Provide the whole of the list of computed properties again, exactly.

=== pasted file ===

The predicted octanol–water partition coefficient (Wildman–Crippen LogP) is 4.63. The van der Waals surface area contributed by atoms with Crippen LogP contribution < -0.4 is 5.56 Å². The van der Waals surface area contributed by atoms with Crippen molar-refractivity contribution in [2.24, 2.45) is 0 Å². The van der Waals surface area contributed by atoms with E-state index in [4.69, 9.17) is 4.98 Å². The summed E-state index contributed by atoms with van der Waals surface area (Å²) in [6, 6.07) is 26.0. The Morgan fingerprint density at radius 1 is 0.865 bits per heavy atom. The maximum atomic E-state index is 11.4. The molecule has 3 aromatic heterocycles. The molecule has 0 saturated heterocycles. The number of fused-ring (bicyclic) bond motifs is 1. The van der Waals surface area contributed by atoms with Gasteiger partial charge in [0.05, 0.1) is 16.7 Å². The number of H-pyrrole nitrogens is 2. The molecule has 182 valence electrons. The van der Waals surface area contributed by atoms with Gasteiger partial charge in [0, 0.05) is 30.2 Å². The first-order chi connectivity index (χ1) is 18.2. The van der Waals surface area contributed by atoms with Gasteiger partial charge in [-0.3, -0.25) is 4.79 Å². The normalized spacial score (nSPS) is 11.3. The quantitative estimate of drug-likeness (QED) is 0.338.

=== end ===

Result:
The predicted octanol–water partition coefficient (Wildman–Crippen LogP) is 4.63. The van der Waals surface area contributed by atoms with Crippen LogP contribution < -0.4 is 5.56 Å². The van der Waals surface area contributed by atoms with Crippen molar-refractivity contribution in [2.24, 2.45) is 0 Å². The van der Waals surface area contributed by atoms with E-state index in [4.69, 9.17) is 4.98 Å². The summed E-state index contributed by atoms with van der Waals surface area (Å²) in [6, 6.07) is 26.0. The Morgan fingerprint density at radius 1 is 0.865 bits per heavy atom. The maximum atomic E-state index is 11.4. The molecule has 3 aromatic heterocycles. The molecule has 0 saturated heterocycles. The number of fused-ring (bicyclic) bond motifs is 1. The van der Waals surface area contributed by atoms with Gasteiger partial charge in [0.05, 0.1) is 16.7 Å². The number of H-pyrrole nitrogens is 2. The molecule has 182 valence electrons. The van der Waals surface area contributed by atoms with Gasteiger partial charge in [0, 0.05) is 30.2 Å². The first-order chi connectivity index (χ1) is 18.2. The van der Waals surface area contributed by atoms with Gasteiger partial charge in [-0.3, -0.25) is 4.79 Å². The normalized spacial score (nSPS) is 11.3. The quantitative estimate of drug-likeness (QED) is 0.338.